Neuroaesthetics in interior design

The search for well-being is now a key premise in the design of any habitat. Certifications such as WELL, which guarantee the physical and mental health of a project, became more important after the pandemic. We are already living in a moment in which “health has left the laboratories and entered the home”, as the consultant Katie Klecheski summarises.

In the rise of generating a friendly and welcoming environment for people, neuroaesthetics complements the principles of neuroarchitecture (which we already talked about in this post) to introduce them into interior design. Do you want to know how you can apply it to your projects? In Connections by Finsa we provide you with context, examples and advice.


What is neuroaesthetics and how can it be applied in interior design?

Neuroaesthetics is, in short, the science of beauty. Semir Zeki, a neurobiologist, discovered in 1990 that, when perceiving something beautiful (musical, visual or even mathematical), the same brain area is always activated. Thanks to this finding, it was possible to standardise a series of parameters in different disciplines (design, fashion, interior design…) to reinforce the positive sensations provoked by the contemplation or enjoyment of a beautiful and comfortable environment.

In interior design, it analyses how factors such as colour, lighting, acoustics or textures affect the emotional state. In this way, we can adapt the sensory aspects of design to create inclusive spaces. By considering these stimuli in the conceptualisation of environments, you will not only captivate visually, you will also touch the innermost fibres of the human experience. This approach goes beyond superficial aesthetics and offers a path towards devising an experience that resonates on a deep level.


Examples of neuroaesthetics in interior design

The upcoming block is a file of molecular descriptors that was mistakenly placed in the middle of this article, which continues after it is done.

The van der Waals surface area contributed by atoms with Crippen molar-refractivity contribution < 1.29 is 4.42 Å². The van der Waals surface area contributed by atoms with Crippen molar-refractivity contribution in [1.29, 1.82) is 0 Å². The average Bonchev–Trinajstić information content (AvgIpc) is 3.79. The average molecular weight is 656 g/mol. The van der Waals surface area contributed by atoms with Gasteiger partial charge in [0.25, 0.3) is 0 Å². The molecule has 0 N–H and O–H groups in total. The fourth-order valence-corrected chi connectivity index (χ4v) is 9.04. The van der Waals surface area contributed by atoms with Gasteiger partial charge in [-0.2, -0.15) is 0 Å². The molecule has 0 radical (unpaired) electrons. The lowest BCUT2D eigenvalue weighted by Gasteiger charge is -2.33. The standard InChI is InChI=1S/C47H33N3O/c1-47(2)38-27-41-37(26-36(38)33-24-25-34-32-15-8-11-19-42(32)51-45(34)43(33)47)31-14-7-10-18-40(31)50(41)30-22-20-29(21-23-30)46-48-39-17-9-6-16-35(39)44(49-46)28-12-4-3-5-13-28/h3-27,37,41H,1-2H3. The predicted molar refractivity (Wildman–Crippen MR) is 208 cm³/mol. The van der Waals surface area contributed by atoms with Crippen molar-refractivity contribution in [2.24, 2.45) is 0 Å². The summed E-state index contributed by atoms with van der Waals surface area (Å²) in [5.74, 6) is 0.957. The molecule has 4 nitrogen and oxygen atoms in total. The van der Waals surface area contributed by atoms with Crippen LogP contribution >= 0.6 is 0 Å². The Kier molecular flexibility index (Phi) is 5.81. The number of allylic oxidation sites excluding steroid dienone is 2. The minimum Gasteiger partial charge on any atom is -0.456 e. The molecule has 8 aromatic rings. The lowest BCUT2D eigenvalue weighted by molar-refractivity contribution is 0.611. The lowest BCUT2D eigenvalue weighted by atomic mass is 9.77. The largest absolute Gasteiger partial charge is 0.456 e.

In homes, low-tech solutions (with low technological friction) are being promoted, practically invisible and advanced, where products appear and disappear, thus generating an efficient habitat that can also be a place of disconnection. Such is the case of the Emma Motion mattress, a sleep system that, through artificial intelligence, adapts in real time and silently to the body’s movements.

A step further in the application of neuroaesthetics was A space for being, a test installation promoted by Google, Muuto, Reddymade Architecture and Johns to “explore how aesthetic experiences have the potential to impact our biology and well-being”, as the four project partners explained during the Salone del Mobile in Milan in 2019.

The experiment consisted of a space with a specific interior design that was entered by people wearing wristbands made ad hoc by Google. These bracelets measured various physical and physiological responses such as heartbeat, breathing and body temperature. In this way they took data to see how three rooms with different furniture, colours, textures, lighting and acoustics generated feelings of tranquillity and comfort.

This scientific discipline transcends the home and reaches the office. Juan Carlos Baumgartner, architect included by the NYC Post in the list of the top ten professionals in 2022, explained in GQ that work environments must generate wellbeing: “you can’t wake up your productivity if you don’t feel at ease in a place where you spend at least eight hours. There’s no other space that affects you more in that sense”.

Baumgarter wrote the book Office as a tribe, where he argues for the need to reconnect on a social and human level in offices. As a strong advocate of neuroscience in architecture and interior design, he believes that “in the near future”, it will be necessary to get a medical license to design.


5 keys to take advantage of neuroaesthetics in interior design

After reviewing several case studies, we would like to advise you on five aspects that you should consider when applying neuroaesthetics in interior design:

  1. First of all, study what activities are carried out and what emotions you want to arouse in that habitat.
  2. Include nature in some way to avoid the Heidi syndrome.
  3. Balance between symmetry, asymmetry and order: look for symmetries due to their ordered structure or calculated asymmetries that capture attention and interest.
  4. Use textures on surfaces, furniture… from soft to rough, rely on the sensations transmitted by the tactile.
  5. Generate lights and shadows to play with volumes.